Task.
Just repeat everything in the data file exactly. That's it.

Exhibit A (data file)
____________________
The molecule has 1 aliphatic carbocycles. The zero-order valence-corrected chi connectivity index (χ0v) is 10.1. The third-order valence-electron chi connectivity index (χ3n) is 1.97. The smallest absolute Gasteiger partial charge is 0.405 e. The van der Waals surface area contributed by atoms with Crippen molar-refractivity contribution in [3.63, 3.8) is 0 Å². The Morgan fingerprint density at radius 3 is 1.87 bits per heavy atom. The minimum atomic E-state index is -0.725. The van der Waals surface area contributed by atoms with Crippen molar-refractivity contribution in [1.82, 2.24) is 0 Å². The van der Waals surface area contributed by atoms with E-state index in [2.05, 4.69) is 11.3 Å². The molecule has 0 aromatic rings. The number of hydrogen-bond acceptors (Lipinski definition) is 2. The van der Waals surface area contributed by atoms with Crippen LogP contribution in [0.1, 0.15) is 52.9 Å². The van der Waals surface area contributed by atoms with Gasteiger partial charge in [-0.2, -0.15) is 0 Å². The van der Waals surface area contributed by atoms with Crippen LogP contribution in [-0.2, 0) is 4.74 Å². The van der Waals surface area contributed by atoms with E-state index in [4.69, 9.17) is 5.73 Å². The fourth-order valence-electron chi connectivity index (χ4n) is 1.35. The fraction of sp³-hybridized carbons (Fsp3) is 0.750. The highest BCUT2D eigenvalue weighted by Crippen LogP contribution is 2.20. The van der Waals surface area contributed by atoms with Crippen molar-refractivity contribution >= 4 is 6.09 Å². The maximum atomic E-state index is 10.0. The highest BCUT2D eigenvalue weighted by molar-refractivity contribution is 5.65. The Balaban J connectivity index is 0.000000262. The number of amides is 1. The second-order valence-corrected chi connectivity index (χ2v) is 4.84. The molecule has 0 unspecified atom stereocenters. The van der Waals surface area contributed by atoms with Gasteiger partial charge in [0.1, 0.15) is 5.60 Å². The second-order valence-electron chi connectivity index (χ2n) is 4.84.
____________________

The molecule has 1 aliphatic carbocycles. The zero-order valence-corrected chi connectivity index (χ0v) is 10.1. The third-order valence-electron chi connectivity index (χ3n) is 1.97. The smallest absolute Gasteiger partial charge is 0.405 e. The van der Waals surface area contributed by atoms with Crippen molar-refractivity contribution in [3.63, 3.8) is 0 Å². The Morgan fingerprint density at radius 3 is 1.87 bits per heavy atom. The minimum atomic E-state index is -0.725. The van der Waals surface area contributed by atoms with Crippen molar-refractivity contribution in [1.82, 2.24) is 0 Å². The van der Waals surface area contributed by atoms with E-state index in [2.05, 4.69) is 11.3 Å². The molecule has 0 aromatic rings. The number of hydrogen-bond acceptors (Lipinski definition) is 2. The van der Waals surface area contributed by atoms with Crippen LogP contribution in [0.1, 0.15) is 52.9 Å². The van der Waals surface area contributed by atoms with Gasteiger partial charge in [-0.2, -0.15) is 0 Å². The van der Waals surface area contributed by atoms with Crippen LogP contribution in [-0.2, 0) is 4.74 Å². The van der Waals surface area contributed by atoms with E-state index in [4.69, 9.17) is 5.73 Å². The fourth-order valence-electron chi connectivity index (χ4n) is 1.35. The fraction of sp³-hybridized carbons (Fsp3) is 0.750. The highest BCUT2D eigenvalue weighted by Crippen LogP contribution is 2.20. The van der Waals surface area contributed by atoms with Crippen molar-refractivity contribution >= 4 is 6.09 Å². The maximum atomic E-state index is 10.0. The highest BCUT2D eigenvalue weighted by molar-refractivity contribution is 5.65. The Balaban J connectivity index is 0.000000262. The number of amides is 1. The second-order valence-corrected chi connectivity index (χ2v) is 4.84. The molecule has 0 unspecified atom stereocenters. The van der Waals surface area contributed by atoms with Gasteiger partial charge in [0.1, 0.15) is 5.60 Å². The second-order valence-electron chi connectivity index (χ2n) is 4.84.